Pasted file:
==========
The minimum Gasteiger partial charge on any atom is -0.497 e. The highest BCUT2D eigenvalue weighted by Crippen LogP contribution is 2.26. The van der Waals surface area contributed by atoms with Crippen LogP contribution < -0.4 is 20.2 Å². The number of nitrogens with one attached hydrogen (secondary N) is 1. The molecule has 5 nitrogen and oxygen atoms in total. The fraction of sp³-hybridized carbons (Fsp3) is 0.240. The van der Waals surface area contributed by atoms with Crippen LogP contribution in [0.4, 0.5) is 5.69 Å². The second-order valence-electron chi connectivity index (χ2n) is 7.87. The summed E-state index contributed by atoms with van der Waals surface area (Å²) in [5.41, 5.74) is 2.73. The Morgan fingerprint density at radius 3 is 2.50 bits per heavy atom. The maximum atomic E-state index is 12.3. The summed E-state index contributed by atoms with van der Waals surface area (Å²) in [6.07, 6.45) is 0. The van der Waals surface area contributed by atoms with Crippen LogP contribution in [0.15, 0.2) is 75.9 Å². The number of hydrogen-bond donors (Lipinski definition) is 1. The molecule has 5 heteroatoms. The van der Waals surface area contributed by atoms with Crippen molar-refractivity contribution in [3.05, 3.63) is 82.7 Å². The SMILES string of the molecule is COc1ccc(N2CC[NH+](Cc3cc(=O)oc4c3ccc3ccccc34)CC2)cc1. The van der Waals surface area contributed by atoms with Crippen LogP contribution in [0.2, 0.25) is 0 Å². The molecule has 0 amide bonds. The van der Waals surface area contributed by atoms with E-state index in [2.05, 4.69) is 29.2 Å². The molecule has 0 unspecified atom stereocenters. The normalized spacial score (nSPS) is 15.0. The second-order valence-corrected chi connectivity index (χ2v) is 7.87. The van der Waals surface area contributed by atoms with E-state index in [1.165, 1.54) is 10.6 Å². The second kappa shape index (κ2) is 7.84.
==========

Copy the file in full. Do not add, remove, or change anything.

The minimum Gasteiger partial charge on any atom is -0.497 e. The highest BCUT2D eigenvalue weighted by Crippen LogP contribution is 2.26. The van der Waals surface area contributed by atoms with Crippen LogP contribution < -0.4 is 20.2 Å². The number of nitrogens with one attached hydrogen (secondary N) is 1. The molecule has 5 nitrogen and oxygen atoms in total. The fraction of sp³-hybridized carbons (Fsp3) is 0.240. The van der Waals surface area contributed by atoms with Crippen LogP contribution in [0.4, 0.5) is 5.69 Å². The second-order valence-electron chi connectivity index (χ2n) is 7.87. The summed E-state index contributed by atoms with van der Waals surface area (Å²) in [5.41, 5.74) is 2.73. The Morgan fingerprint density at radius 3 is 2.50 bits per heavy atom. The maximum atomic E-state index is 12.3. The summed E-state index contributed by atoms with van der Waals surface area (Å²) in [6.07, 6.45) is 0. The van der Waals surface area contributed by atoms with Crippen LogP contribution in [0.15, 0.2) is 75.9 Å². The number of hydrogen-bond donors (Lipinski definition) is 1. The molecule has 5 heteroatoms. The van der Waals surface area contributed by atoms with Crippen molar-refractivity contribution in [3.05, 3.63) is 82.7 Å². The SMILES string of the molecule is COc1ccc(N2CC[NH+](Cc3cc(=O)oc4c3ccc3ccccc34)CC2)cc1. The van der Waals surface area contributed by atoms with Crippen LogP contribution in [0.2, 0.25) is 0 Å². The molecule has 0 amide bonds. The van der Waals surface area contributed by atoms with E-state index in [2.05, 4.69) is 29.2 Å². The molecule has 0 unspecified atom stereocenters. The normalized spacial score (nSPS) is 15.0. The second-order valence-corrected chi connectivity index (χ2v) is 7.87. The van der Waals surface area contributed by atoms with E-state index in [1.165, 1.54) is 10.6 Å². The second kappa shape index (κ2) is 7.84.